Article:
Running PgBouncer on AWS Elastic Container Service
A brief overview of how we rolled out PgBouncer on AWS.
November 17, 2020
November 17, 2020
At RevenueCat, we run an ever-changing number of web servers to meet the demands of all of the developers using the RevenueCat SDK in their applications. As we’ve grown, we’ve had to make our code more efficient and scale out horizontally by adding more web servers. Each of these web servers must maintain a pool of connections to our database cluster. As the number of web servers we used grew, so did the limitations we ran into by having each server directly manage its connections to our database cluster.
To mitigate this, we decided to introduce a connection pooler — which would allow us to safely add web servers without drastically increasing the number of database connections, as well as introduce more sophisticated pooling mechanisms that are more efficient for our workload. This was particularly important for us, since we were approaching high connection counts from our web servers, and that could eventually result in a significant performance degradation. Our main database cluster is an AWS RDS cluster using AWS Aurora. Since Aurora is based on Postgresql, which does not have a built-in connection pooler, we decided to introduce PgBouncer into our system in order to centralize management of connections to our database cluster.
This post gives a brief overview of how we rolled out PgBouncer on AWS. Keep in mind that running a connection pooler heavily depends on your application’s workload, and the settings that make sense for one application might not make sense for others. However, we hope this overview gives you an idea of how PgBouncer can be leveraged.
Running PgBouncer on AWS
We've already had a pretty good experience using the AWS Elastic Container Service to run other containerized applications, so we decided to use it for PgBouncer as well.
Our AWS configuration for this lives in a Terraform module so we can easily and safely make configuration changes and deploy new PgBouncer instances when needed.
Our PgBouncer ECS task definition uses three containers:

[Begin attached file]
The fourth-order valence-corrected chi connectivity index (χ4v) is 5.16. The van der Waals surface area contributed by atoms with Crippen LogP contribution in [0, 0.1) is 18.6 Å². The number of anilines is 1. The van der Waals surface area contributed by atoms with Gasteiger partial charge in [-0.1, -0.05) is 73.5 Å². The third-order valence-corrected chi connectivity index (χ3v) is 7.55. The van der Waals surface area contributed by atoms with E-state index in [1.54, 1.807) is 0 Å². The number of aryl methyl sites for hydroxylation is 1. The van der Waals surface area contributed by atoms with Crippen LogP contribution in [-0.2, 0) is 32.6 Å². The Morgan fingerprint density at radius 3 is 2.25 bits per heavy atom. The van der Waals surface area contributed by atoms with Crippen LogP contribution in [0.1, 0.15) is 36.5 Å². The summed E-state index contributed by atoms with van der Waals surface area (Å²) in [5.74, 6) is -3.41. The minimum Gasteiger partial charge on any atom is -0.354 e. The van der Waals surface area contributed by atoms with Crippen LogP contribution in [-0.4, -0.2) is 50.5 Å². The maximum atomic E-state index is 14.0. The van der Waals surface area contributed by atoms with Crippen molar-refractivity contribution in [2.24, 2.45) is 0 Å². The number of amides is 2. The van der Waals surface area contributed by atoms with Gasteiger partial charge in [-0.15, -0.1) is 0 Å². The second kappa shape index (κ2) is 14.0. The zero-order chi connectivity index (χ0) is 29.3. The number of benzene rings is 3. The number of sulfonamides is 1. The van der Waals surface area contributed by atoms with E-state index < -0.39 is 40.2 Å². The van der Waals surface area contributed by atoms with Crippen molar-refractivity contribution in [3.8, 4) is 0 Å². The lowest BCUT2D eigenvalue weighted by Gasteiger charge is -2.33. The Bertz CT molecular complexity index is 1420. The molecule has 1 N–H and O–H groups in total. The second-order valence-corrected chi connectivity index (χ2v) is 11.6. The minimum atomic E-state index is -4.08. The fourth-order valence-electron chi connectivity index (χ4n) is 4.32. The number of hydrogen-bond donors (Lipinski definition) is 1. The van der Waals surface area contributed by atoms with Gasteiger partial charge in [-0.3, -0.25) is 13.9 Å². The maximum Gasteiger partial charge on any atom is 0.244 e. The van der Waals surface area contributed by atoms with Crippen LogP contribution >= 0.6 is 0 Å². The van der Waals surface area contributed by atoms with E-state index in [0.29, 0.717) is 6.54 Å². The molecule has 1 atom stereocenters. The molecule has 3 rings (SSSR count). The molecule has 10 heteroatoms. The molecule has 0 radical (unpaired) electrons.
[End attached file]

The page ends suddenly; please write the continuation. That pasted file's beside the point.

For the image, we used Edoburu’s Minimal PgBouncer image. While it’s unofficial, the Edoburu image does a good job of exposing PgBouncer settings via environment variables. Additionally, the code for the image itself is relatively straightforward and easy to understand.
The other two images are used for monitoring and sending metrics. (More on that later.)
We’re currently running our tasks on AWS Fargate. As a side note, PgBouncer is incredibly efficient. The entire thing is written in C and leverages libuv for asynchronous I/O. We currently run tasks on 1 vCPU with 2 gigabytes of memory, and it rarely goes above 30% CPU usage (this includes the additional Docker containers for collecting metrics).
It’s important to note that PgBouncer is not multithreaded. So if you need more than one core, you’ll need to run multiple processes and account for this in your configuration. Another potential “gotcha” is the possibility of hitting ulimits. Because PgBouncer uses libuv for async I/O, you are likely to hit these if they aren’t tweaked in your ECS task definition. Luckily, it’s easy to set this to a higher number in the container definition for the PgBouncer container:
For redundancy, we run two PgBouncer ECS tasks on subnets in two separate AWS availability zones and evenly distribute connections between the two.
Network Load Balancer vs. Service Discovery
When we first started using PgBouncer, our application code was still running on Heroku. To direct connections from Heroku to a PgBouncer instance, we used an AWS Network Load Balancer. However, we recently migrated our application servers to AWS ECS, so we have switched to using ECS Service Discovery.
If you’re not sure which one to use for your setup, here are a couple of pros and cons to help you decide:
Network Load Balancer
A network Load Balancer is the only option if you want to connect to PgBouncer outside of an AWS VPC. Heads-up: an AWS ELB will incur bandwidth charges even if the traffic is coming from the same AWS region.
AWS ECS Service Discovery